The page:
Com. v. Green

Annotate this Case

494 Pa. 406 (1981)

431 A.2d 918

COMMONWEALTH of Pennsylvania, v. Donald W. GREEN, Appellant.

Supreme Court of Pennsylvania.

Submitted March 3, 1981.

Decided July 2, 1981.

*407 *408 David J. Graban, Sharon, for appellant.

Charles S. Hersh, Asst. Dist. Atty., Mercer, for appellee.

Before O'BRIEN C.J., and ROBERTS, NIX, LARSEN, FLAHERTY, KAUFFMAN and WILKINSON, JJ.

OPINION OF THE COURT

ROBERTS, Justice.

This is an appeal from a judgment of sentence of ten to twenty years' imprisonment following a plea of guilty to murder of the third degree. The sentence was entered on October 10, 1978, after an order of this Court dated September 22, 1978, which vacated a previously-entered judgment of sentence of the same term and remanded the record for proceedings consistent with Commonwealth v. Riggins, 474 Pa. 115, 377 A.2d 140 (1977). Appellant contends that on resentencing the court abused its discretion. We affirm.

Sentence here was imposed well after July 1, 1978, the effective date of Pa.R.Crim.Proc. 1410. Rule 1410 requires a defendant seeking relief from a judgment of sentence to file a written motion for modification within ten days of the entry of sentence. The record fails to disclose compliance with Rule 1410.

Generally, appellate review of the sentence would be foreclosed. See, e.g., Commonwealth v. Stetler, 494 Pa. 551, 431 A.2d 992 (1981); Commonwealth v. Ruschel, 280 Pa.Super. 187, 421 A.2d 468 (1980). However, appellant has filed a pro se brief in this Court pointing out the present procedural defect and alleging that counsel was ineffective for failing to preserve the sentencing issue. Considerations of judicial economy compel us to address appellant's contention.[1]

*409 The court's sentence of ten to twenty years' imprisonment is within the legislatively-defined range of permissible sentences for a conviction of murder of the third degree. See 18 Pa.C.S. § 1103(1). Compare Commonwealth v. Hertzog, 492 Pa. 632, 425 A.2d 329 (1981). The court's on-the-record statement of reasons for the sentence imposed, required under Pa.R.Crim.Proc. 1405(b) and Commonwealth v. Riggins, supra, reflects consideration both of the circumstances of the offense and of the character of the defendant. See Commonwealth v. Martin, 466 Pa. 118, 133, 351 A.2d 650, 658 (1976).[2] The court's reasons also reflect "due consideration" of Pennsylvania's statutory sentencing guidelines, 42 Pa.C. S.A. § 9721 et seq. (formerly 18 Pa.C.S. § 1321 et seq.), including those relating to total confinement. Commonwealth v. Kostka, 475 Pa. 85, 379 A.2d 884 (1977); Commonwealth v. Cottle, 493 Pa. 377, 426 A.2d 598 (1981).

In the face of the court's compliance with the above requirements, appellant contends that only "token reference" was made to aspects of his character. While our cases hold that the sentencing court must consider the character of the defendant, see Commonwealth v. Martin, supra, it *410 remains for the sentencing court to weigh the defendant's character against the circumstances of the offense. Id. Such an exercise of the judicial function "must not be disturbed absent a manifest abuse of discretion." Commonwealth v. Edrington, 490 Pa. 251, 255, 416 A.2d 455, 457 (1980). As we explained in Commonwealth v. Martin, supra,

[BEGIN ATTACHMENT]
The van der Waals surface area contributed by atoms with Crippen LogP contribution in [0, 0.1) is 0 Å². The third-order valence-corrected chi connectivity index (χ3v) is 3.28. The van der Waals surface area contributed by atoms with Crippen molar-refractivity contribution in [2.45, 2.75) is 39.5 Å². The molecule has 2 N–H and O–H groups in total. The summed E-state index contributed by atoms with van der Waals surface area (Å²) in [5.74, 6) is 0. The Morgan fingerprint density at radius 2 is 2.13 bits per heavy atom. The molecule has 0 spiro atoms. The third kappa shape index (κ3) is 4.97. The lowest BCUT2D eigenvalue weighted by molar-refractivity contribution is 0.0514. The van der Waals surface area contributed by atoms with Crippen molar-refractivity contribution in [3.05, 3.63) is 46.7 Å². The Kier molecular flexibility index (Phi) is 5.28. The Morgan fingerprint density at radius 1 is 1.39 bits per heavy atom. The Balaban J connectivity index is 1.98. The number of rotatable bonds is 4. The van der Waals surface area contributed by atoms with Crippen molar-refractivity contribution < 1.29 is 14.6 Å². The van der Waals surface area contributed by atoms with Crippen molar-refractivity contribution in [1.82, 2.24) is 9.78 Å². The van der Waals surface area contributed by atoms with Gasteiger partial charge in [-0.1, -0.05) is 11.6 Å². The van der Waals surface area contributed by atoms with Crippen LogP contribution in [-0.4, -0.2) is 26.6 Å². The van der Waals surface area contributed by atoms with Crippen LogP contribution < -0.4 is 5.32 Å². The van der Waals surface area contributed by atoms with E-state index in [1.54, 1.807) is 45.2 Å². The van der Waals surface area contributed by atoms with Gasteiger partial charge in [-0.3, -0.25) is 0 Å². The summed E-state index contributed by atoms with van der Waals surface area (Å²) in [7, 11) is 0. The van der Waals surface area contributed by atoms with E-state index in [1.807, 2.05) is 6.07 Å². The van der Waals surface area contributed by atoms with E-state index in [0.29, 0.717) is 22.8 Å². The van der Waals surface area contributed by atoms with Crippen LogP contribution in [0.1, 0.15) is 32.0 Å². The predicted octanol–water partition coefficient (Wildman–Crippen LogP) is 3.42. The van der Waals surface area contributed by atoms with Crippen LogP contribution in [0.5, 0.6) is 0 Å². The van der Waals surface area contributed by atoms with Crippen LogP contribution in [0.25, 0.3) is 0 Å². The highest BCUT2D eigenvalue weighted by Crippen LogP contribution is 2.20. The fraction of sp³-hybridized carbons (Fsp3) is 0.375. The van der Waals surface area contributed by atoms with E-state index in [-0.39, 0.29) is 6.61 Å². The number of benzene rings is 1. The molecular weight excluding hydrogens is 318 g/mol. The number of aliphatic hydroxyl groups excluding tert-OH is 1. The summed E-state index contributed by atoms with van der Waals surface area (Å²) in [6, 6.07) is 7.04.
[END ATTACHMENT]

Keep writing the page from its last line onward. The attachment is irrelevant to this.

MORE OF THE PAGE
"Pennsylvania's procedure of indeterminate sentencing carries with it an implicit adoption of the philosophy of individual sentencing. This necessitates the granting of broad discretion to the trial judge, who must determine, among the sentencing alternatives and the range of permissible penalties, the proper sentence to be imposed."

466 Pa. at 130, 351 A.2d at 656 (footnotes omitted). No such abuse of discretion appears here, and relief must be denied.

Judgment of sentence affirmed.

NOTES

[1] In his pro se brief, appellant makes several other allegations of ineffective assistance of counsel. These allegations have not been considered by the trial court, either as a part of post-verdict motions or in proceedings under the Post Conviction Hearing Act. Our disposition in no respect encompasses these allegations.

[2] After reviewing defense evidence of appellant's character, the Court stated:

"The Court finds that the evidence in this case is overwhelming that you went to the Norris house looking for the victim, Mr. Ivy; that you invited him outside of the house; that within a period of time, a short period of time, that you shot at a close distance, some five feet. The Commonwealth's testimony would indicate that you shot three times. Apparently, one shot missed him. One shot hit him in the leg and one shot hit him between the eyes and killed him. While the Court considers your statement that Mr. Ivy had a club of some kind and that he came after you, the evidence in this case does not in any way bear that out. The evidence is, both by the Commonwealth's witnesses and by the District Attorney's Office is that no club or stick or bat of any kind was found at the scene of the crime, even though the police made a search for it.

The evidence also considers some lack of concern on your part, that after the shooting occurred you went down to your mother's house to call the police but somebody was talking on the telephone, so you laid down on the couch and finally, the police arrived and, apparently, arrested you. That is the Court's recollection of the facts and the matters taken into consideration by this Court."